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How dogs are NOT livestock

Discussion in 'Other Pets & Livestock' started by RiverOtter, Nov 20, 2010.

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  1. RiverOtter

    RiverOtter Chillin' With My Peeps

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    Ok, everytime dog breeding gets brought up, someone brings up the same old flame "Well, everyone here breeds chickens/rabbits/turkeys/blah blah blah so just shut up about having a litter of dogs."

    I breed chickens. I breed rabbits. I don't breed dogs.
    I eat chickens. I eat rabbits. I don't eat dogs.

    I don't really sell chickens for pets. I do sell rabbits for pets. If I sell a rabbit to a nationally known rabbit breeder, it will live in a cage and get water and pellets and maybe hay and a chew stick.
    If I sell a rabbit to the little kid down the block, it will live in a cage and get water and pellets and maybe hay and a chew stick.
    There's not a huge difference in quality of life for the rabbit - is there?
    If I don't care who I sell a puppy too - this highly social, active animal may have a lovely life and be trained (which is learning how to communicate) and exercised and groomed or it may end up on a tie out or kennel in someone's backyard with food given to it once a day. HUGE quality of life difference.

    I can breed chickens or potbelly pigs or hamsters or guinea pigs or bunnies or budgies in a shed in my backyard and they'll be just as likely to make good pets as if I had them in my bedroom.

    This is not true with dogs.
    Dogs are predators. With fangs capable of great destruction and complex social system, that sleeps on my child's - my precious, precious child's - bed at night. Those fangs and the mind behind them will spend their life In My House right up tight and interacting daily with me and my children and they will be trusted to not only not destroy my home and possessions but even protect them.
    I don't want an animal like that raised carelessly in any way. I don't care if they're little dogs. They can still rip a big chunk out of my baby or do quite a bit of household destruction. I want to stack the odds of this being a good experience and I want to stack them just as high as I possibly can.

    Now this is just my personal opinion - but I really don't feel the "but you breed rabbits" argument to stack in favor of breeding a litter of pups without lots and lots and lots of knowledge to be a logical argument at all.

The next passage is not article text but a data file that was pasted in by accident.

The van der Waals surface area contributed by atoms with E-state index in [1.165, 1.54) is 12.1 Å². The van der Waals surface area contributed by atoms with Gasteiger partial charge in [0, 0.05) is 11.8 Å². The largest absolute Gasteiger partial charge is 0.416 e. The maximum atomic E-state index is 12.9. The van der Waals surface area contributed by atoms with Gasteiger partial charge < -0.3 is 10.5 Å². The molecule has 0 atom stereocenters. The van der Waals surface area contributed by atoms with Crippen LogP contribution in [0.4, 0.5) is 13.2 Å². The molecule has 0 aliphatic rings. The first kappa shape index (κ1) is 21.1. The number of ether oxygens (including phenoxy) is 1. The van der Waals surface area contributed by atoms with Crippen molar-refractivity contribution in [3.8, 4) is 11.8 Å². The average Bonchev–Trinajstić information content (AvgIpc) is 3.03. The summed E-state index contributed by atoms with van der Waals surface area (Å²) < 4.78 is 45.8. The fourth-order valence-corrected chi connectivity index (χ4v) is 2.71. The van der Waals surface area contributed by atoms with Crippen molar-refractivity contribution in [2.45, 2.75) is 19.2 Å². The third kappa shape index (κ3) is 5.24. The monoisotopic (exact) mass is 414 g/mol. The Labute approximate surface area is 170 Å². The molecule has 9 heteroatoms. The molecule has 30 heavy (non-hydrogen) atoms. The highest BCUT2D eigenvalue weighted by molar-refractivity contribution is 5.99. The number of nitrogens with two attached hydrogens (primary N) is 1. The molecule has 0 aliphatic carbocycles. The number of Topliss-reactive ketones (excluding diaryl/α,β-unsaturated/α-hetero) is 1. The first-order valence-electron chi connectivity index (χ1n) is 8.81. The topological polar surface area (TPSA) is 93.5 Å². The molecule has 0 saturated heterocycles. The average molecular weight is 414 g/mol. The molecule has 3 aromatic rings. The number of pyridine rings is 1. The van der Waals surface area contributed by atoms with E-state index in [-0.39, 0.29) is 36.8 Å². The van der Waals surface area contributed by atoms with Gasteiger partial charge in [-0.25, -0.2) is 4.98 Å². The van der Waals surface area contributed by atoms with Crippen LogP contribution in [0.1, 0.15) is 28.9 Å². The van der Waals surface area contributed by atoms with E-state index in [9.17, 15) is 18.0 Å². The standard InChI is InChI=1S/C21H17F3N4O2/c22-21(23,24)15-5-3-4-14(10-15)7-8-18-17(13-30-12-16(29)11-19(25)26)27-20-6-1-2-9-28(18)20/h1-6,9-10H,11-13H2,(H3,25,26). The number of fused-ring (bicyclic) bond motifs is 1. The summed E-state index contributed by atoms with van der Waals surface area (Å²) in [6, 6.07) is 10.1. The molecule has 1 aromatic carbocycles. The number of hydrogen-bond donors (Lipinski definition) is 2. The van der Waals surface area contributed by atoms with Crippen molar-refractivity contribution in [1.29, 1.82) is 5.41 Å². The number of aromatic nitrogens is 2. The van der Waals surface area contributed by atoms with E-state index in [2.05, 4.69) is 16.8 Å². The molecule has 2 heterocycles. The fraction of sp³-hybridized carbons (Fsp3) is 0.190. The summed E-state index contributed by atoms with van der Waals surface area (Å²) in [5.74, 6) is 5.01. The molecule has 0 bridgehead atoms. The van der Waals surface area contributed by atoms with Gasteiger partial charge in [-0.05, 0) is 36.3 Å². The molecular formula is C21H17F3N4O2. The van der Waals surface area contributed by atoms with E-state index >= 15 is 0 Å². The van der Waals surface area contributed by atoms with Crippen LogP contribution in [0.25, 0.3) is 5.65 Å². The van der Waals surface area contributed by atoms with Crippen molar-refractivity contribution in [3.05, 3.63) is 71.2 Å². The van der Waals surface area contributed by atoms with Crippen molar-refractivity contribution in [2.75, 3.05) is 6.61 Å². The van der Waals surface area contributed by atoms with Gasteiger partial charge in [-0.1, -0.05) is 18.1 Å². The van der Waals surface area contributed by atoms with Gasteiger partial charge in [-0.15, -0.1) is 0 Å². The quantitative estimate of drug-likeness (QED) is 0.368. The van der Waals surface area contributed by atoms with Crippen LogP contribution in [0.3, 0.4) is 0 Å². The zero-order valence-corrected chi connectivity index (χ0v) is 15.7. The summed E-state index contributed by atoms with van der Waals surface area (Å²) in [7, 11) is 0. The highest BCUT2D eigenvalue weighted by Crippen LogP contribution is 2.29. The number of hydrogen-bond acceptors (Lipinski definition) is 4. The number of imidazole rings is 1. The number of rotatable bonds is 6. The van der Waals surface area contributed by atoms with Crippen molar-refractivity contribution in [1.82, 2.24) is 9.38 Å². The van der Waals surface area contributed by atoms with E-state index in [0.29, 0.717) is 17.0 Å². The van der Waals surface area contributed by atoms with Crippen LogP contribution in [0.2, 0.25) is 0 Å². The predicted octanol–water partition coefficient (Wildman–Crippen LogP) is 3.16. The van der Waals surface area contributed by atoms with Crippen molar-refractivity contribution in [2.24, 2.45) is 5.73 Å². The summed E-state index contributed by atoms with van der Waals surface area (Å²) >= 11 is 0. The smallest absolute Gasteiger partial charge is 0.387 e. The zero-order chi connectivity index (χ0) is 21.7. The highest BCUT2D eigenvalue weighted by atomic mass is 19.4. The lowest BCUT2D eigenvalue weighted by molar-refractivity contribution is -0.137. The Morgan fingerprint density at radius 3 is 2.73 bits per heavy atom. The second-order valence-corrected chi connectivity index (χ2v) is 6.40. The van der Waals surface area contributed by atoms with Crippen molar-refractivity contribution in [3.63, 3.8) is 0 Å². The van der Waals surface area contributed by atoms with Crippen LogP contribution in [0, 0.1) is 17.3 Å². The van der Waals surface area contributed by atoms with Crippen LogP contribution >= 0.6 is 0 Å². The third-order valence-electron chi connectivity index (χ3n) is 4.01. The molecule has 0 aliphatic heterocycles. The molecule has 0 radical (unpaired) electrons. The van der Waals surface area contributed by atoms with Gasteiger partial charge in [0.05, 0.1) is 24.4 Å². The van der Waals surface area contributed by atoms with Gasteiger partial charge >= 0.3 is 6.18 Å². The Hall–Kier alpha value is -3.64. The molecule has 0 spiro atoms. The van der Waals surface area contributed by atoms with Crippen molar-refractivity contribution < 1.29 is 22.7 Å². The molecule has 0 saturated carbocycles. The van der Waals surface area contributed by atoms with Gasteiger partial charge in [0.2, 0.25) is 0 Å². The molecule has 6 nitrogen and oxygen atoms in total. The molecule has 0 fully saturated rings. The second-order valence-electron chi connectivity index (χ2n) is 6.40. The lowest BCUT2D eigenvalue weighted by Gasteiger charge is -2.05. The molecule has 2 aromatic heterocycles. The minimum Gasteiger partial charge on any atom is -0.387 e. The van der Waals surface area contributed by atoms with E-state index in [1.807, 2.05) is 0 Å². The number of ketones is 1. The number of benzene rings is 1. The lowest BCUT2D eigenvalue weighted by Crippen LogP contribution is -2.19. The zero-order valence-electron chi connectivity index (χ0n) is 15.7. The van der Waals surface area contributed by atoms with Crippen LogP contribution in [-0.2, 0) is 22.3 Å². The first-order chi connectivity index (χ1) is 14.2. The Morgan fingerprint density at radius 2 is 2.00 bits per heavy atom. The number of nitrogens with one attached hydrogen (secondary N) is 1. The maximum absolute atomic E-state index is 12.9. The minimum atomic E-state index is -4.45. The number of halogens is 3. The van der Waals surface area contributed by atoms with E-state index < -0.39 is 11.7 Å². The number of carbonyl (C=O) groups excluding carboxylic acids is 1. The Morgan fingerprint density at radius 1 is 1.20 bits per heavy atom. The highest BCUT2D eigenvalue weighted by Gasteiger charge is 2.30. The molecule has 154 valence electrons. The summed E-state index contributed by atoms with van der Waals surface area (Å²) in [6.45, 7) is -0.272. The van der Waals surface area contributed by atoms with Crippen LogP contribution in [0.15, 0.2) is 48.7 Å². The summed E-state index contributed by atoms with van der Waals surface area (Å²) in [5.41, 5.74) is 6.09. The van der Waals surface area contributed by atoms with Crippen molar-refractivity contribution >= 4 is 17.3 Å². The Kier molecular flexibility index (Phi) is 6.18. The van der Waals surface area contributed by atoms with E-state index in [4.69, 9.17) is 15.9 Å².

2. suzettex5

    suzettex5 Chillin' With My Peeps

    May 26, 2009
    California
    I do agree with your 'rabbit vs dog' breeding analogy. Dogs are very different from other animals and not really comparable in those terms. Not to mention most dogs live far longer than other animals, usually require more vat care and upkeep, and need dedicated training. Not to mention the average cost of feeding a dog and a rabbit are far different.

    But, I dont think every person is wrong for breeding. I do think breeding should be left to people who are professional and not doing it for profit. I dont think any person should breed ANY dog (or cat for that matter) if they do not have a guaranteed home for any resulting babies. I have a feeling anyone who breeds purely for profit wont care for our opinions though, [​IMG]
     
  3. RiverOtter

    RiverOtter Chillin' With My Peeps

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    Oh, sweetie, I am in no way against the responsible breeding of dogs!
    I also firmly believe that there are people who are fully capable of being responsible breeders and only have one litter from one female. In fact, I am thinking of doing so myself.

    Here's the difference - I have not looked at my dogs (whom I love dearly) and said "They are so wonderful I need to have a litter." and then made whatever excuses made me feel good about proceeding. Instead, I have researched breeds and breeders for years, not only breeds I love, but those that will amke a good fit for my family (I adore working bred BC's. Living with one would make my DH twitch) I may get a puppy from an anticipated breeding next year and I WILL spend lots and lots of time and money training and trialing and doing health tests so that years later I might have a litter.

    Because I feel there is a right and a wrong way to go about it. And deciding once you love your dog is the wrong way. We all love our dogs, it's why we keep them. But it shouldn't be why we have a litter.
     
  4. Wifezilla

    Wifezilla Positively Ducky

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    I do think breeding should be left to people who are professional and not doing it for profit.